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Re: [EVDL] EV Fatigue

On 17 Sep 2010 at 10:30, Eric wrote:

> The problem with EVs are that those in the EV world are trying to "Fix"
> something that's not broken in the GAS powered world.

EVs are cleaner, quieter, smoother. We know that. But now think. Out on
the highway, where people do most of their driving, what can an EV do that
an ICE can't?

Well, let's see. They can run on energy you make yourself, with PV panels
or wind machines.

And how many people have PV panels and wind machines in their back yards, or
expect to have them any time soon? How many who do will be prepared to buy
more in order to power an EV?

OK, what else can they do that an ICE can't, that the average consumer
actually cares about?

Uh.

I'm stuck. Help me out here.

I think Eric has it right. EVs solve problems that Joe and Jane Average
don't perceive as problems.

On the other hand, look at Ebikes. They're an EV success story because they
offer something that the products they compete with, regular bicycles, don't
- the ability to dodge excruciating standstill city traffic without breaking
a sweat or having to be particularly fit.

Few people expect to go more than perhaps 10 miles on a bicycle, so the
additional range of gas-powered scooters doesn't matter. In fact, I'd guess
(though I have no figures) that most Ebike buyers never even consider gas
scooters. They choose Ebikes instead of or in place of a regular bicycle.

Look at the factory hybrids, too. All the surveys tell us that MPG isn't
very important to vehicle buyers, so why do they have respectable sales
numbers?

Because the factory hybrids appeal on other bases. They're indisputably
high tech cars for high tech people. Even though they get all their energy
from gasoline, they're perceived as "green" cars to and for folks who think
of themselves as environmentalists. So they have a natural constituency,
small though it may be.

In the US, most vehicle sales are ICE powered midsize sedans, SUVs, and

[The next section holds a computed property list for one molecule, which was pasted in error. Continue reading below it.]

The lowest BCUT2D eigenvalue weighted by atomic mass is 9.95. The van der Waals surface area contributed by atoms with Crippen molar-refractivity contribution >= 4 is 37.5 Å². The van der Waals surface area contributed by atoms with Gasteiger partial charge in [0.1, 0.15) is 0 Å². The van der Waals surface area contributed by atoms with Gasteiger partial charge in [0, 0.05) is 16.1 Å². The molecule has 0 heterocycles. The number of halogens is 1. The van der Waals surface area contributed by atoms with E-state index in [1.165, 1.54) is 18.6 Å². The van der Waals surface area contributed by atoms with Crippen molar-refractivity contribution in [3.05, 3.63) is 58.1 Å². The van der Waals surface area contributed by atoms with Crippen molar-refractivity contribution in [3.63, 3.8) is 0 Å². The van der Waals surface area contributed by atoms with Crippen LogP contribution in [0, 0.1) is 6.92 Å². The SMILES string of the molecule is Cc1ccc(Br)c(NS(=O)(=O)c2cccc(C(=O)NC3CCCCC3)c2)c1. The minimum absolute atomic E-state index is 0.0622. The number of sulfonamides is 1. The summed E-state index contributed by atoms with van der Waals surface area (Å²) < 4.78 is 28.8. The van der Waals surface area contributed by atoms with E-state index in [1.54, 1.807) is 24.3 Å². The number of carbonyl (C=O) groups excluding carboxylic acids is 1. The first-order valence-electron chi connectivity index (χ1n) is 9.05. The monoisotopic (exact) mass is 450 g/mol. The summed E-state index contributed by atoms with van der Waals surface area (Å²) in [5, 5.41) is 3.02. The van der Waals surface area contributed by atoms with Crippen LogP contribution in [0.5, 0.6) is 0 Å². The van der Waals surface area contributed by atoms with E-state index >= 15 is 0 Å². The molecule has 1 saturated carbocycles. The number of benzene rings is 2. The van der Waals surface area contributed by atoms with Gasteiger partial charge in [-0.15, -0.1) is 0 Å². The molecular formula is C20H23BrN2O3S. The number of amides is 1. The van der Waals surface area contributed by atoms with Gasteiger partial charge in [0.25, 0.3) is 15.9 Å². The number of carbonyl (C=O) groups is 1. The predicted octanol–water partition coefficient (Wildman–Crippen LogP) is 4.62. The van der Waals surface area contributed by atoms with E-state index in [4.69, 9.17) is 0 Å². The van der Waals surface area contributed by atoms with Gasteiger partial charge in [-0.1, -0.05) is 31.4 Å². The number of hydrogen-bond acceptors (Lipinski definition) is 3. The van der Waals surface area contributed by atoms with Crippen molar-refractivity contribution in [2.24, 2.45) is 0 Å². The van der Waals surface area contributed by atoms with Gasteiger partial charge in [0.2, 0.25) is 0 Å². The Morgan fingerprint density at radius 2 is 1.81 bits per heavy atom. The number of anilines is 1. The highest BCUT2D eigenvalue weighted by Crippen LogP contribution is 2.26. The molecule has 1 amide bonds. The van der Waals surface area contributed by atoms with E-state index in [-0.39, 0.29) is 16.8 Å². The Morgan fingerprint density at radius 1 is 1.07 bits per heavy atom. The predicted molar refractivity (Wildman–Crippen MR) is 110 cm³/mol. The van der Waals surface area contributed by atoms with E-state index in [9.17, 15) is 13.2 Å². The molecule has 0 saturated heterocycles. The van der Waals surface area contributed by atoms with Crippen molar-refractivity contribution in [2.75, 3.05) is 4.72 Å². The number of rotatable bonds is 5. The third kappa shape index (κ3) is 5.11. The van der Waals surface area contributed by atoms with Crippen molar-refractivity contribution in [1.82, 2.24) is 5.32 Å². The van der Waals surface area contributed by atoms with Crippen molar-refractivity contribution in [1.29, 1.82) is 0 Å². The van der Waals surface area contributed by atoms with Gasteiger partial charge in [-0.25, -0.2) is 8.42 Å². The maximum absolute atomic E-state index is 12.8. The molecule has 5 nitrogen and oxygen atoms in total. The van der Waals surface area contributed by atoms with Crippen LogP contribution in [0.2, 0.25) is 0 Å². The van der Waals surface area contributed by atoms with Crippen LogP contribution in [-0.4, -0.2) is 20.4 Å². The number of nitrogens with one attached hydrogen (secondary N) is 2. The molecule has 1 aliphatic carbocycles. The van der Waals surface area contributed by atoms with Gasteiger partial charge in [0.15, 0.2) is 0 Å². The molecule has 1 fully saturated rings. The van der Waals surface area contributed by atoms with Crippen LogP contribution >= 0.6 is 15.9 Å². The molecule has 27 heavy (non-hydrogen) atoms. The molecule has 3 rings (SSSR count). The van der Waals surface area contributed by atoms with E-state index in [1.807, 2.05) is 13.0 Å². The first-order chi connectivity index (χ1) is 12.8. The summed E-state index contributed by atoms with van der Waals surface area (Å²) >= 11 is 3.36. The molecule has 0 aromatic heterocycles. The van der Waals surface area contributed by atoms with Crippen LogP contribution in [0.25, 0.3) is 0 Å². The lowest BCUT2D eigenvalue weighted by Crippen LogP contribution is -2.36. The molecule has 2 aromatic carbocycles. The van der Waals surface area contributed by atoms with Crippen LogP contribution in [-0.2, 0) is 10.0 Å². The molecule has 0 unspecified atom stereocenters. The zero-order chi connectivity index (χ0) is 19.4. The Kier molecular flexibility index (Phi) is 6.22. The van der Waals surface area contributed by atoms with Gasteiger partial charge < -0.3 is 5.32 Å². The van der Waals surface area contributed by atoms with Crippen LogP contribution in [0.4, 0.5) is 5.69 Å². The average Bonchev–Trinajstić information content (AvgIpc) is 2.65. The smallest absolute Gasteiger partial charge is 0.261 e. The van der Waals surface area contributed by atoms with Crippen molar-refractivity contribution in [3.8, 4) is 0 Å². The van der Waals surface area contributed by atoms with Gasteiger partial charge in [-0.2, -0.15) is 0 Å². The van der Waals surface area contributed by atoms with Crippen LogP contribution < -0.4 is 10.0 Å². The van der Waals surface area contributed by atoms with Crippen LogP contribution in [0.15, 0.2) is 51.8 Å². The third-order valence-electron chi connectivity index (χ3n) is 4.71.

crossover wagons. They're essentially commodity vehicles, produced in
massive quantities with a keen manufacturer's eye to cost control.
Competition is pretty brisk.

However, most vehicle manufacturers also offer speciality vehicles. They
include sporty / performance cars, true offroad vehicles, conversion vans,
RV bodies, and - yes - hybrids. They're built in small quantities for small
numbers of people with specialized needs and (dare I say it) for fussy
owners. They thus sell at generally higher prices (and margins).

I expect that's the category that EVs will fit into, IF they're ever
actually offered (I'm still skeptical).

That's also the reason that we shouldn't expect to see really affordable
prices on EVs (at least not very good ones). Like recycled paper towels,
organic apples, and "natural" dish soap, specialty vehicles are mostly
advertised and sold to higher-income folks. These customers have accepted
the idea of paying more for "green" products.

>
> When you make it a no-brainer, the masses will descend on EV car lots
> with cash in hand. They will trip over each other to buy an EV only
> when you provide a dependable EV for them to buy.

Here I think Eric contradicts his own argument. As he suggested above, for
mass adoption, EVs also have to offer something that comparable ICE powered
vehicles don't and can't. What would that be?

Lower operating cost when fuel is expensive? Well, maybe. That does
generate some increased interest in EVs. We've seen it here many times.
When gasoline approached $4 a gallon a while back, subscriptions to the EVDL
skyrocketed.

Still, we've seen that as long as supply keeps up with demand, the vast
majority of ICE owners will just grumble and pay the higher prices.

However, I think there is something fuel-related that could really make EVs
take off. It's motor fuel that's not just expensive, but >hard to get.<

During the 1970s fuel crunch, it wasn't so much the rising cost of gasoline
that generated interest in EVs (and bicycles), it was the inconvenience of
buying gasoline. In many areas you had to wait for hours in a long queue at
one of the few open filling stations. When you finally got to the pump, you
might find a limit of 8 or fewer gallons - about 120 miles' worth for the
average car then. Who wants to go through that 2 or 3 times a week?

To make it worse, in some states or areas, you could only buy gasoline on
odd or even days of the month (depending on the last digit of your license
plate). You had to plan your trips round the days you could buy gasoline.

This was enough of a nuisance to drivers that quite a few college students
made beer money by offering to sit in well-heeled owners' cars in gas lines
while the owners did something more useful.

Americans HATE things that take away their leisure time. (I guess those in
other lands, too.) Think about it, and think about how easy it is to fill
up an EV.

> Build [reliable, long range EVs] and they will come. Stop trying to
> educate people. They don't care about education, they WANT what gets
> the job done.

Until ICEVs >can't< get the job done, I think EVs will be of interest to a
relatively small minority.

But if small, it seems to be a surprisingly enthusiastic group. And as I
said above, with the right kind of advertising, the automakers can sell EVs
to this minority - if they choose to do so. We shall see.

David Roden - Akron, Ohio, USA
EVDL Administrator

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